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The second batch of Jets included the new Gretsch “T-roof” logo inlay. Courtesy of Matt Riz/Photo by Rachel Thoele
The ’54 Silver Jet above is serial number 12955—just six units into the batch—and it might just be the first example of the Silver Jet ever produced. It displays a model stamp on it’s interior label of 6128, with a hand-penciled “S” next to it, suggesting that the 6129 model stamps prevalent in later specimens of this model were not yet available. But the most exciting aspect of this amazing guitar is the fact that it retains the script-logo headstock motif thought to have been abandoned after the ’53 debut batch. But recent research confirms that Duo Jet number 12951 also displays the script-logo headstock, corroborating the fact that the first few specimens from this second Jet solidbody production batch apparently received the last of the script-logo headstocks. Research also shows that the switch to the new-for-’54 T-roof headstock motif was complete by serial number 12958, which means this holy grail Silver Jet is one of the last guitars to receive the script logo on its headstock.
So this Silver Jet, plausibly the first of its 6129 kind, might simultaneously be the last of its kind relative to the script-logo headstock. It remains to be seen if any of the other eight guitars from the beginning of that second batch (serial numbers 12950– 12957) were Silver Jets with the rare script-logo headstock. Regardless, this specimen is a unique and historically significant instrument coveted by many Gretsch aficionados.
This rare example of a 1957 Jet (serial number 25545) has all the characteristics of the fi rst Cadillac-green batch, including standard 6128 Duo Jet labels and August 1957 potentiometer codes. Photo courtesy of Billy Straus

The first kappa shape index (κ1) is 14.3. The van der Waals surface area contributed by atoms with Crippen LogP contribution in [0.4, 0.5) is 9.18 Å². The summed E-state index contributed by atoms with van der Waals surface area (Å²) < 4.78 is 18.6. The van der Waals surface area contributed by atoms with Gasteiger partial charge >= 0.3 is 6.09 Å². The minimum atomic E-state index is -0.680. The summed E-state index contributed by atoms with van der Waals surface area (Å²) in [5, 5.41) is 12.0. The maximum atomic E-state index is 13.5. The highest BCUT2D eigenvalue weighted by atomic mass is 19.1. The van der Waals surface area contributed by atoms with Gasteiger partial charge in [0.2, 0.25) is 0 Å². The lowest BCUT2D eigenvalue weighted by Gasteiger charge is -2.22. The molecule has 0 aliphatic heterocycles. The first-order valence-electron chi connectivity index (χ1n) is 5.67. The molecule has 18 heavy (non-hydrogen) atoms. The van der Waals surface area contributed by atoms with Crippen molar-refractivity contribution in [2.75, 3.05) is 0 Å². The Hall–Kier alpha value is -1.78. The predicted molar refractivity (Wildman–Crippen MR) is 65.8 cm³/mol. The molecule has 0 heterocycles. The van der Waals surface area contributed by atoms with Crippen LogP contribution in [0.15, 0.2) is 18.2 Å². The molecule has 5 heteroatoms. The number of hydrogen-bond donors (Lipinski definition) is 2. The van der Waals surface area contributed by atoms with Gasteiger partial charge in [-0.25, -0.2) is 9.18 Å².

Firebirds and Cadillacs
In the 1955 model year, Gretsch designers expanded the Jet solidbody options again with the introduction of the Jet Firebird model 6131. Sharing identical features and hardware with its siblings, this variation offered an Oriental red top finish and black back and sides. This model went on to be associated with the great Bo Diddley, who could be seen playing it on the cover of his 1959 album Go Bo Diddley.
Upon this third finish option’s inclusion in the Jet solidbody lineup, all subsequent Jet batches included all three models (6128, 6129, and 6131). These guitars would represent the Jet solidbody offering until sometime in late 1957, when Gretsch introduced two special limited-run mini batches with a new finish and a different hardware package. These mini batches began with serial numbers 255XX and 262XX, and they consisted of Jet solidbodies with a Cadillac-green finish that previously had been exclusive to the company’s Country Club model 6196 electric archtop. In addition to this new finish, the hardware on guitars in these mini batches was gold-plated—an upgrade option not available on the other three existing Jet models. These Cadillac green Jets have labels with the standard 6128 Duo Jet model stamp, and their potentiometer codes date from August 1957. Another unique feature on many (if not all) of these Cadillac-green Jets is a banjo-style armrest, an accoutrement only shared with the legendary White Penguin model 6134—which, perhaps not-so-coincidentally, was produced in batch 263XX immediately after the second mini batch of Cadillac-green Jets.
The Cadillac-green fi nish on certain 1957 Jets had previously only been available on Gretsch Country
Club 6196 models, while the armrest also appeared on White Penguin 6134 models that were produced
immediately after the batch this specimen came from. Photo courtesy of Billy Straus
Because of their relative rarity—only 50–75 specimens are believed to have been produced—and their elegant aesthetic, these green-and-gold Jets are also holy grail guitars to many Gretsch collectors. Other Jets with later serial numbers and model-year features have surfaced in this finish, but they are almost certainly one-off custom orders. These minibatch examples, with their classic ’57-model-year “humpblock” fretboard inlays are the original, and a greatly sought-after prize.
Ed Ball is an authority on vintage Gretsch guitars. His book Gretsch 6120: The History of a Legendary Guitar was published by Schiffer Books in 2010.